At first glance, Josh Hanagarne seems an improbable librarian. He stands 6'7", competes in strongman contests, and was diagnosed in high school with Tourette's syndrome. But books are his first love - Josh's earliest memories involve fantastic adventures between the pages of Gulliver’s Travels and a passionate infatuation with Fern from Charlotte’s Web. Everything in Josh’s life - from his Mormon upbringing, to finally finding love, to learning to control his tics through lifting - circles back to a close connection with books. Today, Josh is a librarian at the Salt Lake City Public Library, founder of a popular blog about books and weight lifting - and the proud father of four-year-old Max, who has already started to show his own symptoms of Tourette's.
The World’s Strongest Librarian illuminates the mysteries of this little-understood disorder as well as the very different worlds of strongman training and modern libraries. With humor and candor, this unlikely hero traces his journey to overcome his disability, navigate his wavering Mormon faith, spread the word about the wonder of books, and ultimately, find love and create a life worth living.
©2013 Josh Hanagarne (P)2013 AudioGO
“Forthright, affecting, and sometimes surprisingly funny.” (Library Journal)
Lawyer, reader, writer, performer. Just love listening to books and talking about it!
I love a book that takes me out of my world and plants me right into a new world, and teaches me something I didn't know that I needed to know. This book delivers, I'm so glad it was written and that I read it. Laugh out loud funny, poignant and truthful. Can't get much better than that.
I love to walk and run listening to audiobooks
I enjoyed hearing about living with Tourette's from the first person viewpoint. The Mormon aspect added a depth of faith, familial dynamics and introspection that I enjoyed.
This is such a wonderful memoir I read it first as a library book and I'm delighted to have it in my audible collection. Josh Hanagarne is 6 foot 7 inches, weighs 260 pounds, was raised Mormon, has extreme tourette's and tells a great story about love, family and more. Stephen R Thorne is an excellent narrator.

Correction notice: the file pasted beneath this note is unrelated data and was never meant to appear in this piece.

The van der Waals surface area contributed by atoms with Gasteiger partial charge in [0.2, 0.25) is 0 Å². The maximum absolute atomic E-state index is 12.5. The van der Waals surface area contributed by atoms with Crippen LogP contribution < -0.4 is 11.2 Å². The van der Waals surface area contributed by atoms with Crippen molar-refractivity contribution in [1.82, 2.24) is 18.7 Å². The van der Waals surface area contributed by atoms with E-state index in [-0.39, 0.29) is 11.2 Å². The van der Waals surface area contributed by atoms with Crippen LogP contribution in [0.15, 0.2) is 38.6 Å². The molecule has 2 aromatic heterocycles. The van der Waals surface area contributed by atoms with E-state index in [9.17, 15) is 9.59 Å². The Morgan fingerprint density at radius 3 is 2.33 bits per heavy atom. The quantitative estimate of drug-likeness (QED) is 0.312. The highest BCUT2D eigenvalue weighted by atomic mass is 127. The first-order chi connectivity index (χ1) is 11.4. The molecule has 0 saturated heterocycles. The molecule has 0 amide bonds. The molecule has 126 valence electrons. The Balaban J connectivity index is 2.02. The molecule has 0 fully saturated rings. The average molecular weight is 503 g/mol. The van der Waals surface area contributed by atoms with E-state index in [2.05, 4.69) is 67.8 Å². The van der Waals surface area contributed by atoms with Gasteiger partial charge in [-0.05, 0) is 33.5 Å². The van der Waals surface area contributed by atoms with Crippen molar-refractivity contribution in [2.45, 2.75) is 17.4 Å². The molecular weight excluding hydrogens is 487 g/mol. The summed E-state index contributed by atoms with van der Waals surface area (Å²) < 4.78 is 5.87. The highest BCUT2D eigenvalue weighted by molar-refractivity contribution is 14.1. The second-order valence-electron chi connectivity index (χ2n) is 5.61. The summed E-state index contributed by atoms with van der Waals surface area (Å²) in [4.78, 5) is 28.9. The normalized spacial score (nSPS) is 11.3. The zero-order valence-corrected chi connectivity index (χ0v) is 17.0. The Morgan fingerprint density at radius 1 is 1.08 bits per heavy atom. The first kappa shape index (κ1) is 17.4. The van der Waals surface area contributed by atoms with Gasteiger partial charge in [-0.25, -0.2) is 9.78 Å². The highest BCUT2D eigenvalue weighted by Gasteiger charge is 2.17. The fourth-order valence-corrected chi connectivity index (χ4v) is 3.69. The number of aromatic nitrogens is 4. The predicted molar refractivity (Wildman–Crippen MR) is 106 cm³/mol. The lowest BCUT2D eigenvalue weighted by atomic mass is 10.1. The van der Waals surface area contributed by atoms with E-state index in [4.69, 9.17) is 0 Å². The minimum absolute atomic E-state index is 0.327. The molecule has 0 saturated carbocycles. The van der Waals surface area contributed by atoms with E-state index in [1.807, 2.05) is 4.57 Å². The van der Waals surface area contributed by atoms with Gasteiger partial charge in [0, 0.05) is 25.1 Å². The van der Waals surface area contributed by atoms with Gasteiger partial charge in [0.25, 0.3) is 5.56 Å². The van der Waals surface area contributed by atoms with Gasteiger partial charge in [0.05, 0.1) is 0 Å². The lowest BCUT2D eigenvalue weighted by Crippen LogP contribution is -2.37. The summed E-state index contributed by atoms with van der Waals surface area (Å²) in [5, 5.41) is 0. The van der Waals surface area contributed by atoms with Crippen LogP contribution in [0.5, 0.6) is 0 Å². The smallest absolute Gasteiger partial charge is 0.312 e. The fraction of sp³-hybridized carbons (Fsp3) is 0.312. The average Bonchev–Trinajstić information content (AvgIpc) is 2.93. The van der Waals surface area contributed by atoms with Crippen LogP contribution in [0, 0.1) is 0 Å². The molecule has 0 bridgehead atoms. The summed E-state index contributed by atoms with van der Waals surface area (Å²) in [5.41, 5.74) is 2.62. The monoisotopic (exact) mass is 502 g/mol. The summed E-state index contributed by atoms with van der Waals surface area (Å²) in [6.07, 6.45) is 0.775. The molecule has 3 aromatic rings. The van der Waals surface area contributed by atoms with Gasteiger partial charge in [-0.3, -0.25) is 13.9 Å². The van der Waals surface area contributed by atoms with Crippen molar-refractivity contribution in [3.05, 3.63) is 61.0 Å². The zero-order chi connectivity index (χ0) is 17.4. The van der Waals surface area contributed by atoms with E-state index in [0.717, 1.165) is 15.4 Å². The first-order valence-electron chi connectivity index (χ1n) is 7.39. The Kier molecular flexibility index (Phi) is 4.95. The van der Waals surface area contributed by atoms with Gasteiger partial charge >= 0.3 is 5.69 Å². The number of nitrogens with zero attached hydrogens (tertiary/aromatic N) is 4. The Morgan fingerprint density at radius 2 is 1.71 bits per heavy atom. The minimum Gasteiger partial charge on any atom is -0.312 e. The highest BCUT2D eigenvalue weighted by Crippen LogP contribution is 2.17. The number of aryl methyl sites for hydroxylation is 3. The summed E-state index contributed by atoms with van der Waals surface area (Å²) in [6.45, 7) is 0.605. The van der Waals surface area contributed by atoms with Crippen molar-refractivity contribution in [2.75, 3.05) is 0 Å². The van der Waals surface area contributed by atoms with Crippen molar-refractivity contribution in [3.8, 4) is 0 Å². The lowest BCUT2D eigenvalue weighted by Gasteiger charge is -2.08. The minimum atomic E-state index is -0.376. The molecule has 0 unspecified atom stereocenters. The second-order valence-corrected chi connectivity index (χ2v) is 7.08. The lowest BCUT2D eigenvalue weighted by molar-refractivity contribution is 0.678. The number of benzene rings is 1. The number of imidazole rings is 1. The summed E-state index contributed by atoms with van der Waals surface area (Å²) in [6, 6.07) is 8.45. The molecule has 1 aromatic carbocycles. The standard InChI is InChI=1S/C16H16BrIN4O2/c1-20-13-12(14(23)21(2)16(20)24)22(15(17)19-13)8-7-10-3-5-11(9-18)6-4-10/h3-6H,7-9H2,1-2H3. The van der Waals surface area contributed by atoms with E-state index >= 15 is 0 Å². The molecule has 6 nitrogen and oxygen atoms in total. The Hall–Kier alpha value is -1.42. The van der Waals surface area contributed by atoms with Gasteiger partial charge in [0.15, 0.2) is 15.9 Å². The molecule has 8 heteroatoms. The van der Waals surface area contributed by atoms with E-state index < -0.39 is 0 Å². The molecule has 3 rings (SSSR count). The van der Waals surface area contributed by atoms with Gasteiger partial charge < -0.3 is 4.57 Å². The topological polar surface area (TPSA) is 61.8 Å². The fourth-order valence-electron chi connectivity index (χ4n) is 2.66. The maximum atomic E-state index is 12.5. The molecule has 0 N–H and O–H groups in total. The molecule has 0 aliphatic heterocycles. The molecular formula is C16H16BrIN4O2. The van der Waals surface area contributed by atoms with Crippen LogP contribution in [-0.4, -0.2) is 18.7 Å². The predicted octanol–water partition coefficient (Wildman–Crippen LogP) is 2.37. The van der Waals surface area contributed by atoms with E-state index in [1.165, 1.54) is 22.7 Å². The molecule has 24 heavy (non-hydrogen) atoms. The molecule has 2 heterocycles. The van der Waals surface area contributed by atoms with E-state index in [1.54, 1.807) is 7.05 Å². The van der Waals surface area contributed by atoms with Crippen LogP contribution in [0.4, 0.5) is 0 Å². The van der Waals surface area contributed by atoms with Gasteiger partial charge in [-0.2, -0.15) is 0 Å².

There have been some great personal memoirs written lately by people who walk amongst us, not rich, famous, or powerful, but simply people who share their lives. In comparison to some autobiographies I've read written by famous people, I have to say that the regular folks who have written their stories have written better books. (Well, with the exception of William Shatner . . . he writes a pretty good memoir)
Josh Hanagame writes gracefully and humbly of his life and sometimes it is painful to be with him as he shares less-than-graceful moments, but other times I burst out laughing, and felt twinges of pride and triumph for him too.
Books give us a chance to squeeze more experiences and thoughts into one lifetime, and I feel enriched by what Josh shared of his life.
The narration by Stephen R. Thorne is perfect - he has a kind voice with a quiet undertone of humanity and humor.
I really enjoyed every aspect of this book. I didn't give it five stars simply because I reserve that rating for my favorite books only -- of which there are only 8-10 out of the 400+ I've read.
I knew little about Touretts, so that was interesting; not much about the LDS church, so I also learned things there; and the writing was often very funny. Most important to me, though, was that every character in this book was someone I wouldn't mind meeting and befriending. Don't hesitate about spending a credit on this book!
The author is an interesting person who has had an unusual and fascinating life. His struggle with Tourette's is a big part of the story - at times heartbreaking, at times heartening. Also a revealing account of the struggles of Mormon missionaries as well as Josh's struggle with the Mormon faith.
The narrator was so good I tended to forget he wasn't the author.
A good listen and a nice change from my usual murder mysteries!
This book is enjoyable and funny.
It touches on a lot of topics which it needed to tell the story, but it also felt a little discombobulated due to it. Also while Tourettes is such a big part of his life it is being ignored completely in some parts of the book.
I did appreciate the book references and added several of them to my 'want to read' list.
I really appreciated the author to be so outspoken about his doubts concerning his belief. Most people don't do that because they typically get scolded for questioning religion.
I am so grateful for audio books. I can quench my love for reading and still drive, run a half marathon, or do my household chores!
A heartwarming story that will inspire. It's well written and funny. The narrator does a very good job! I enjoyed every minute of the story.
I've become used to the fact that some books just don't have a conclusion, and the author tends to simply end the story in a rather forced conclusion. This book, on the other hand, was an excellent book that didn't bother offering any kind of conclusion.
That's not really a criticism, but the book was a great journey that was made clunky by leaving me searching for a point to how it ended.
It's still a great read and I fully recommend it.
I admit I got this on the cheap through my audible membership . I enjoyed it because I've got Mormon friends who never give up trying to save me , not every moment but the zingers always waiting . The book is fascinating. I once was introduced by a good friend to his girl who ( suffered ) from this disease there married now . She amazed me always making us laugh because of his interpretations of her twitches with her encouragement . She's one of the five most intelligent women I've ever met . Thank you for letting me get a glimpse of what it must be like for her .
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